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    • #12642
      Nicholas Northall
      Moderator
          @nick-northall

          Post up to two questions on ELT methodology here and we will do our best to answer them. Please comment on each other’s questions.

        • #57488
          Robert Dailey
          Participant
              @robertd

              Post up to two questions on ELT methodology here and we will do our best to answer them. Please comment on each other’s questions.

              1. To what extent is AI affecting/ going to affect methodology? For instance, are students (at least perhaps in richer countries) going to want to be able to only speak a language because AI will do everything else? (And perhaps A1 will be able to do the speaking bit as well … )

              2. To what extent is it possible to measure the success or failure of a methodology? In other words, to what extent can it be “proved” that CLT, for examples, “works” and Suggestopedia, for example, doesn´t? Is it by testing? Something that we have already seen has its own complications.

              Thank you!

               

               

              • #57537
                Nicholas Northall
                Moderator
                    @nick-northall

                    Hi Robert,

                    You might find this useful. I’ll respond with my thoughts at a later stage.

                    Cheers,

                    Nick

                  • #57576
                    Gajinder Kaur
                    Participant
                        @gk

                        Lovely question there, Robert, about AI influencing language learner choices! It is a vastly and  fastly changing world and one is yet to see how it will impact conventional classroom curriculum…

                      • #57789
                        Nicholas Northall
                        Moderator
                            @nick-northall

                            Hi Robert,

                            Thanks for sharing your questions here. I’ve just noticed that the Scott Thornbury talk on AI in language teaching has now sold out! Shame, as I think it would be very informative :-(

                            1) I think is definitely a ‘hot’ topic at the moment – e.g. a lot of teachers in my department are concerned about AI and how students may use it to translate their work directly into English. TBH, google translate has been used by many students for a while – with grammerly then used to polish off their work. Students have told me this!

                            I think there is an issue in a university context as to whether understanding, applying and critically evaluating the content of a course in whatever language and then translating is more important than doing all of this in English… TBH, I’m not sure where I stand on this, but I do feel that students leaving an English-speaking university with a degree in subject X should would be expected by a potential employer to be able to use English to a very high level…

                            I’m sure AI will improve to the extent that it is able to replace every aspect of communication but is translation what learners (and other stakeholders such as employers) want. From my own experience, I find that some groups of learners do use it (see my point above) but many don’t. Perhaps it will be a cultural ‘thing’?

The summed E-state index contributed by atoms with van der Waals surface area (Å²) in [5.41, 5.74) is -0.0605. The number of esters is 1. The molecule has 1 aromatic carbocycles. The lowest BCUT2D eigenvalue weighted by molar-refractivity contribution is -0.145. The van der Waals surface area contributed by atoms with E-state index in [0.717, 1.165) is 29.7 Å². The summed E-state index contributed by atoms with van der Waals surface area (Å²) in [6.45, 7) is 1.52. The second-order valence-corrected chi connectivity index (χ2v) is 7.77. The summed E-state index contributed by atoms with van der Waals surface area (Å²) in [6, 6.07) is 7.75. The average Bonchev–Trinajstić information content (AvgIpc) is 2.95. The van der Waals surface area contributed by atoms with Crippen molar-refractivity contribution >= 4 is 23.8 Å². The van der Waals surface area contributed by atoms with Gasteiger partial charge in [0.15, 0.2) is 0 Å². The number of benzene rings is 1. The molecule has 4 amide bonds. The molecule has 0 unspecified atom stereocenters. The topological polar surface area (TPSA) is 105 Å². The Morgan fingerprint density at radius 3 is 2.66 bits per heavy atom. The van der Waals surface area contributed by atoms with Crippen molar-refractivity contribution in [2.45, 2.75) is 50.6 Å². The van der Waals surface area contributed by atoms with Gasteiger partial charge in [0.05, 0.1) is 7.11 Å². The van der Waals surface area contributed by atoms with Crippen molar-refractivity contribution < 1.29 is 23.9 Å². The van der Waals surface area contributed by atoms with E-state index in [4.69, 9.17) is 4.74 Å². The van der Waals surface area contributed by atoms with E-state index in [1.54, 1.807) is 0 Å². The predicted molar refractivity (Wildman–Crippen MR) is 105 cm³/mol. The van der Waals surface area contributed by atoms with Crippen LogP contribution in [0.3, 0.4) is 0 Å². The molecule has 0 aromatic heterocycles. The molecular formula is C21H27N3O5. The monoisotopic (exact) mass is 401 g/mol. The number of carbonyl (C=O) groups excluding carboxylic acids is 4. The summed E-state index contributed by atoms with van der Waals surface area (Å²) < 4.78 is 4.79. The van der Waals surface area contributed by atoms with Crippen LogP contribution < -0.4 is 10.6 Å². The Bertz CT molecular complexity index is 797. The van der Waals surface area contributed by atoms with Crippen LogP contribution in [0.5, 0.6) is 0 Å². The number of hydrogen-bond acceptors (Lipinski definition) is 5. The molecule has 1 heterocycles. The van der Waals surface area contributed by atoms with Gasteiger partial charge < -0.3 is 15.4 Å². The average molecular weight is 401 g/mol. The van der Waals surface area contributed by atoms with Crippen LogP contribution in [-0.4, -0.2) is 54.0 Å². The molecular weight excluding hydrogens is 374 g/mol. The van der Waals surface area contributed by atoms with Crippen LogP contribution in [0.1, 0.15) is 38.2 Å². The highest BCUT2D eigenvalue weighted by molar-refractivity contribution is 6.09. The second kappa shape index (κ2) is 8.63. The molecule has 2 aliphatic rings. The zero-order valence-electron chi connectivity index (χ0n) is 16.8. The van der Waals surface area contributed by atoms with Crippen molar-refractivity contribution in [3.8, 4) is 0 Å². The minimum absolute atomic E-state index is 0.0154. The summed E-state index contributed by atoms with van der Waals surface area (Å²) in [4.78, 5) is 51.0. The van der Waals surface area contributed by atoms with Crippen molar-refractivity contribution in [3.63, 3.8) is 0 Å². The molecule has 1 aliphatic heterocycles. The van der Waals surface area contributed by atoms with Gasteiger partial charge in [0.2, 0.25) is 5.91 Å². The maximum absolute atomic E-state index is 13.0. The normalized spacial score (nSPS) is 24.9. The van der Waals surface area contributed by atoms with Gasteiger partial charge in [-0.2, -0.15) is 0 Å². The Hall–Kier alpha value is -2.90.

2) I have also often wondered this. For example, why is suggestopedia not used much these days? Is it because it is not liked (i.e. it is very ‘hippy-ish’) or is it because it is not effective. I think the only way to test an approach’s effectiveness is by testing learners who have followed that approach. But how can we ensure that a learner has only followed one methodology (I am using the terms interchangeably here)? I mean, they may have attended suggestopedia classes twice a week, but spend their free time playing games in the TL as well as reading graphic novels, etc. I think teaching would have to take place in a void with learners only allowed to be exposed to the TL using a certain method – which I’m not sure would be very ethical.

                            I hope my answers here help.

                            Cheers,

                            Nick

                             

                          • #57853
                            Robert Dailey
                            Participant
                                @robertd

                                Thanks for your answer Nick.

                                If I can also ask another question: I haven´t in the reading come across a “method” that deals specifically with using the memory.

                                I´ve used Tony Buzan´s colourful Mindmaps in learning and teaching and I was reading an article today about an 81 year old professor at Georgetown University who uses, for example, the number shape system that is set out in a Buzan book about using the memory. I wonder why we don´t introduce the teaching of memory systems into our classes as remembering vocabulary, for instance, is obviously such an important part of language learning.

                                I wonder if you have any thoughts on this.

                                Thanks!

                              • #58174
                                Nicholas Northall
                                Moderator
                                    @nick-northall

                                    Hi Robert,

                                    Yes, you can definitely ask me another question… I guess in terms of language learning, there is not particular ‘method’ as such which is explicitly dedicated to developing the memory, however, I would argue that several methods deal with memory. As language teachers we include as much repetition of the target language in our lessons as possible – think audiolingual which involves repeated listenings and drilling or Grammar translation which also uses  drilling and rote learning. We also need to give our learners a lot of language practice to enable learners to access language quickly – here consider CLT or even the Lexical Approach.

                                    So to develop our learners memory, we need to recycle and repeat language and give our learners a lot of meaningful language practice. But, I cannot think of a technique that specifically uses mind maps or other mnemonics – however, these can definitely be included in our lessons and are actually used in some course books for GE and EAP.

                                    I hope this helps.

                                    Cheers,

                                    Nick

                                • #57492
                                  Peter Wilson
                                  Participant
                                      @peterw

                                      Interesting questions Robert. The first one made me think of the use of artificial intelligence chatbots and whether they will be used more and more by language teachers and learners. Jamie from Lesson Stream tried it out and his chatbox created a “reassuringly bad” story (as it lacked human touch) which he used as “teaching potential”.